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DAGON

This H.P. Lovecraft adaptation by Stuart Gordon didn’t look particularly promising, but I’m pleased to say I quite enjoyed it. Exciting and outrageous, it gives Lovecraft-inspired filkms–which outside of Gordon’s RE-ANIMATOR and FROM BEYOND haven’t been particularly auspicious–a good name.

The Package
     DAGON is reportedly based on H.P. Lovecraft’s six page story of the same name (his first published work), but it’s actually heavily inspired by “The Shadow Over Innsmouth,” another Lovecraft story that Stuart Gordon has apparently wanted to film for years. Gordon is of course the screen’s pre-eminent Lovecraft adapter, having concocted two great movies (RE-ANIMATOR and FROM BEYOND) and one mediocre one (CASTLE FREAK) from the maestro’s writings. Other films inspired by Lovecraft (who hated movies) include bummers like DIE, MONSTER, DIE! (1965), THE DUNWICH HORROR (1970), THE CURSE (1987) and NECRONOMICON (1994), all of which demonstrate just how accomplished Gordon’s first two films are.
     It may not be the best, but DAGON is definitely the most Lovecraftian of Gordon’s films. Lovecraft’s fiction was relentlessly misanthropic, inhabited by isolated first person protagonists given to fainting spells and a frequent inability to finish their descriptions (the man was famous for his hyperbolic “it’s so horrible I can’t describe it”-type sentences). Then there were the otherworldly fishlike critters, which were always patiently awaiting their turn to take over the earth (while in the meantime harassing the aforementioned misanthropic protagonists). His most famous works were the “Cthulhu Mythos,” of which “Dagon” and “Innsmouth” are pre-eminent examples.
     DAGON hits most (if not all) the Lovecraftian bases, including the fishy monsters, isolated protagonist, otherworldly atmosphere (it was Lovecraft’s work that inspired the term “cosmic horror”) and, most importantly, a decidedly unhappy ending.

The Story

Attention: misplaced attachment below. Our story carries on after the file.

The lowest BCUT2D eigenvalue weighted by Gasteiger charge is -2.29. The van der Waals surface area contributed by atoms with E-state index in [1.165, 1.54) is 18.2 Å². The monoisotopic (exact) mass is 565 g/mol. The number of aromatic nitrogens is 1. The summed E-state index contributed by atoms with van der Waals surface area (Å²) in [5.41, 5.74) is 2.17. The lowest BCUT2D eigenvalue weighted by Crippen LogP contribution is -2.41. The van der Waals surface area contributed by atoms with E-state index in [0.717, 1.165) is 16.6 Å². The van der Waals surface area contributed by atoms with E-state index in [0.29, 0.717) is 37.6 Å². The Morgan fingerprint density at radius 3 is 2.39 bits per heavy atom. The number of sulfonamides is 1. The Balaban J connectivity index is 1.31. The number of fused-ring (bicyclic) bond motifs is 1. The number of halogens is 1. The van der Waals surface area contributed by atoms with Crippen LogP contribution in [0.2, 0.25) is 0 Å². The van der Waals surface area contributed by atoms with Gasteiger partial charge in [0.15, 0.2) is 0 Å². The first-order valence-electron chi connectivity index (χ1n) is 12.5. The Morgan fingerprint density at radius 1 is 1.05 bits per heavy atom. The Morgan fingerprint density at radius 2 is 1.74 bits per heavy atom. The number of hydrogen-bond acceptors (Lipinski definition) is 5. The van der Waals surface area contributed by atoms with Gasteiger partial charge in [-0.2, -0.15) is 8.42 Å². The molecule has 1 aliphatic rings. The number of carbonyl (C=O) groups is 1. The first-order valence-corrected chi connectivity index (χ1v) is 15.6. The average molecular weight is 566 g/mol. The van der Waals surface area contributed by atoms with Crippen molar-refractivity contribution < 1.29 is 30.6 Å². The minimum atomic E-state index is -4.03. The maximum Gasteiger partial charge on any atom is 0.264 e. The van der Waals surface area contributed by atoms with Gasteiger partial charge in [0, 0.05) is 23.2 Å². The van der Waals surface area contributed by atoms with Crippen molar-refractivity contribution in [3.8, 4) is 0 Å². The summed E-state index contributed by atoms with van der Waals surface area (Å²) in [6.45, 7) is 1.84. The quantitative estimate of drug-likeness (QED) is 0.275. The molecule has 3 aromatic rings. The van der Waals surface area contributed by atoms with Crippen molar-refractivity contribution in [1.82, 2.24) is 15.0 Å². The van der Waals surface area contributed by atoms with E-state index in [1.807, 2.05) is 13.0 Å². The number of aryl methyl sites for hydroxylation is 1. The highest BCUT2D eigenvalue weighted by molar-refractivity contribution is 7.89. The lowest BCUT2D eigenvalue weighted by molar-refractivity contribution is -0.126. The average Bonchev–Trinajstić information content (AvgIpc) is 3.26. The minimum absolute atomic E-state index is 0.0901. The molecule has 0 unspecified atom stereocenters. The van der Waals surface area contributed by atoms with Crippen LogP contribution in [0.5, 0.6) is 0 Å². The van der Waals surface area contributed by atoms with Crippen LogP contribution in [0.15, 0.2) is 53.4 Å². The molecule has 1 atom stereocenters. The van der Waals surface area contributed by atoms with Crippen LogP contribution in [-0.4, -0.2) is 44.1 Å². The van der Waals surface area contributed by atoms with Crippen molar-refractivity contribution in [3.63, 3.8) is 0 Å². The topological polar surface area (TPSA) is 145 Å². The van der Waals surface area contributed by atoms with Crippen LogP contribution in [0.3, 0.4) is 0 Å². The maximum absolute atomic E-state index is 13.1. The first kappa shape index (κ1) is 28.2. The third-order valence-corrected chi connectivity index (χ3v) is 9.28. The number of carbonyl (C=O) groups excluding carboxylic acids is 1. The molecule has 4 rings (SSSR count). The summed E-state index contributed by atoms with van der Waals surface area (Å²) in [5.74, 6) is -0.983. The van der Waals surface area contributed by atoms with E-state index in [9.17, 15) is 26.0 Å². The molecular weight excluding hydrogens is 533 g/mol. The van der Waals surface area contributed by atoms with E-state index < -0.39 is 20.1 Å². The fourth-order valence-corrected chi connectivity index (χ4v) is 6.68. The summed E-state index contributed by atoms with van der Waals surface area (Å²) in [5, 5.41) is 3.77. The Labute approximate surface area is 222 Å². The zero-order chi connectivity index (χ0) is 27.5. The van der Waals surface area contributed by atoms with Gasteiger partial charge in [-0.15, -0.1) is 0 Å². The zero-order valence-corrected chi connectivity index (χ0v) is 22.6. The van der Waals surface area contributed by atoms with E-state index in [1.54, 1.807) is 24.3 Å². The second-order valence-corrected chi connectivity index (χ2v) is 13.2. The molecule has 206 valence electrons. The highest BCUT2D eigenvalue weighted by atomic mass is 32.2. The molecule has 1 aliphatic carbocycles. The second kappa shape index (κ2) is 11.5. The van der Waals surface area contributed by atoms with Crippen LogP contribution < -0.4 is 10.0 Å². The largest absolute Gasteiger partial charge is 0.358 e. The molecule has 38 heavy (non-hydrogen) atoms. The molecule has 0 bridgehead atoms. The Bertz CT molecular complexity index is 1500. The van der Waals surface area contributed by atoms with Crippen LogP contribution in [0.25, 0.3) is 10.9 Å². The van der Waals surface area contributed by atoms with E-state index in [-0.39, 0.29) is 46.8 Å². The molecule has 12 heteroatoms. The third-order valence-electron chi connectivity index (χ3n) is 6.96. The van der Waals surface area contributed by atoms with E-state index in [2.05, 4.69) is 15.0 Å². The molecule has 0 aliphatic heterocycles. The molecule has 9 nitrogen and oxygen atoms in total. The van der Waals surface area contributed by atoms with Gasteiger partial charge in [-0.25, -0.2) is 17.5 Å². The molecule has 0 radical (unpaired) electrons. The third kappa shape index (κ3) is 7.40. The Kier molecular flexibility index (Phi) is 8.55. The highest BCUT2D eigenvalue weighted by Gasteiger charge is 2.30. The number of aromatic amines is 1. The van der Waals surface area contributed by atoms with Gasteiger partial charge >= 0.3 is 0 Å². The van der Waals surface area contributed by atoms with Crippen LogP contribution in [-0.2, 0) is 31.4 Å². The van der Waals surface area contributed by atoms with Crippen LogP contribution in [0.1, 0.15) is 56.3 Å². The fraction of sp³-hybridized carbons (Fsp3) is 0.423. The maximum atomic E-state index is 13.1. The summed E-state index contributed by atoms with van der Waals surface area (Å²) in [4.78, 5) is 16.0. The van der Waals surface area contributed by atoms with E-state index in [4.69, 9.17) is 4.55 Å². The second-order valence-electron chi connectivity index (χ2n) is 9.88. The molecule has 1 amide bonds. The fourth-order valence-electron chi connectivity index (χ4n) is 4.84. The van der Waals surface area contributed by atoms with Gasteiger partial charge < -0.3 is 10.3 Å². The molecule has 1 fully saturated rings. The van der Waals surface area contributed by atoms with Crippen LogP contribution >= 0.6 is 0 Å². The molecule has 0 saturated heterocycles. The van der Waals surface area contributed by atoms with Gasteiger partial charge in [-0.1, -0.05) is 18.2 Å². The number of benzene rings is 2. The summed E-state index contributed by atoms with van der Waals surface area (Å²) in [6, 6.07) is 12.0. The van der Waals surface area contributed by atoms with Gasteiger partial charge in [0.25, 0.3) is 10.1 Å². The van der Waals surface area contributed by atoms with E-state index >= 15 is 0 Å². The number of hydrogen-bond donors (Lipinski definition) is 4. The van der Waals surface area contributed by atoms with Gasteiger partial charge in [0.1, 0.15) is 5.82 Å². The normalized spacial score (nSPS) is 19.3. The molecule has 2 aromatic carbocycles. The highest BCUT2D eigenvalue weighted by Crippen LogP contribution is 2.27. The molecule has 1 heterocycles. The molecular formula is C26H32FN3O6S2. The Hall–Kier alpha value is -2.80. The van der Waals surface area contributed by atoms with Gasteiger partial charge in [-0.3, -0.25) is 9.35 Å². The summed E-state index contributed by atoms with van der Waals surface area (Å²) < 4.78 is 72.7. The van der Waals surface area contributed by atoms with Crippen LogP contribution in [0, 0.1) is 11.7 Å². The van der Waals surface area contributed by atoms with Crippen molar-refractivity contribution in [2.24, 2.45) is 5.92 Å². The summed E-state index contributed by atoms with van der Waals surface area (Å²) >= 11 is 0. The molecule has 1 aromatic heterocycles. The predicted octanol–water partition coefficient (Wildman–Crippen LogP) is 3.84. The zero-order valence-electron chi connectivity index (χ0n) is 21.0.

The script, by Gordon”s regular screenwriter Denis Paoli, basically stacks up like this: the first act is decent and the second so-so, but the conclusion is GREAT.
     New Englander Paul (played by British actor Ezra Godden, sporting a convincing American accent), out for an apparently leisurely sail with some friends, crashes his boat off the coast of a small, foreboding Spanish fishing village. He and his girlfriend Barbara (Raquel Merono) enter the town in search of help, while something invades the boat and drags its other two passengers into the depths of the ocean.
     Back on the mainland, Paul and Barbara are separated, and Paul finds himself pursued though the town by the locals that, it turns out, are actually fish-people who worship an aquatic deity called Dagon. Furthermore, Paul’s his own link with the townspeople may be deeper than he initially realized.
     The middle act’s capture/escape formula grows monotonous after awhile, but the film springs back to life for an outrageous climax involving a human sacrifice presided over by the seductively evil demoness Uxia (played with lip-smacking glee by Spanish TV star Macarena Gomez), an apocalyptic conflagration and an unexpected transformation. And the final scene, with its unforgettable mixture of wonderment and foreboding, is simply perfect.

The Direction
     Although I haven’t liked recent Stuart Gordon productions like CASTLE FREAK (1995) and SPACE TRUCKERS (1997), the fact is that when he’s “on,” nobody can make a better B movie. Yes, DAGON, like Gordon’s RE-ANIMATOR, FROM BEYOND, DOLLS and FORTRESS, is very much a B movie, and makes no apologies for it. Working with an all-Spanish crew and a modest budget, he’s fashioned a slick and sprightly film that’s a perfect match for Lovecraft’s fiction (which originally appeared in trashy pulp magazines).
     Like Lovecraft, Gordon takes his horrors seriously, a daring and refreshing approach in these days of (SCREAM-influenced) “hip” irony. Furthermore, he never shies away from the gore, and isn’t afraid to go clear over the top-which he does quite often.


Vital Statistics

DAGON
Filmax/Lion’s Gate Films

Director: Stuart Gordon
Producers: Julio Fernandez, Brian Yuzna
Screenplay: Denis Paoli
(Based on stories by H.P. Lovecraft)
Cinematography: Carlos Suarez
Editor: Jaume Vilalta
Cast: Ezra Godden, Frecisco Rabal, Raquel Merono, Macarena Gomez, Brendan Price, Birgit Bofarull, Uxia Blanco, Ferran Lahoz, Joan Minguell, Alfredo Villa, Jose Lifante, Javier Sandoval


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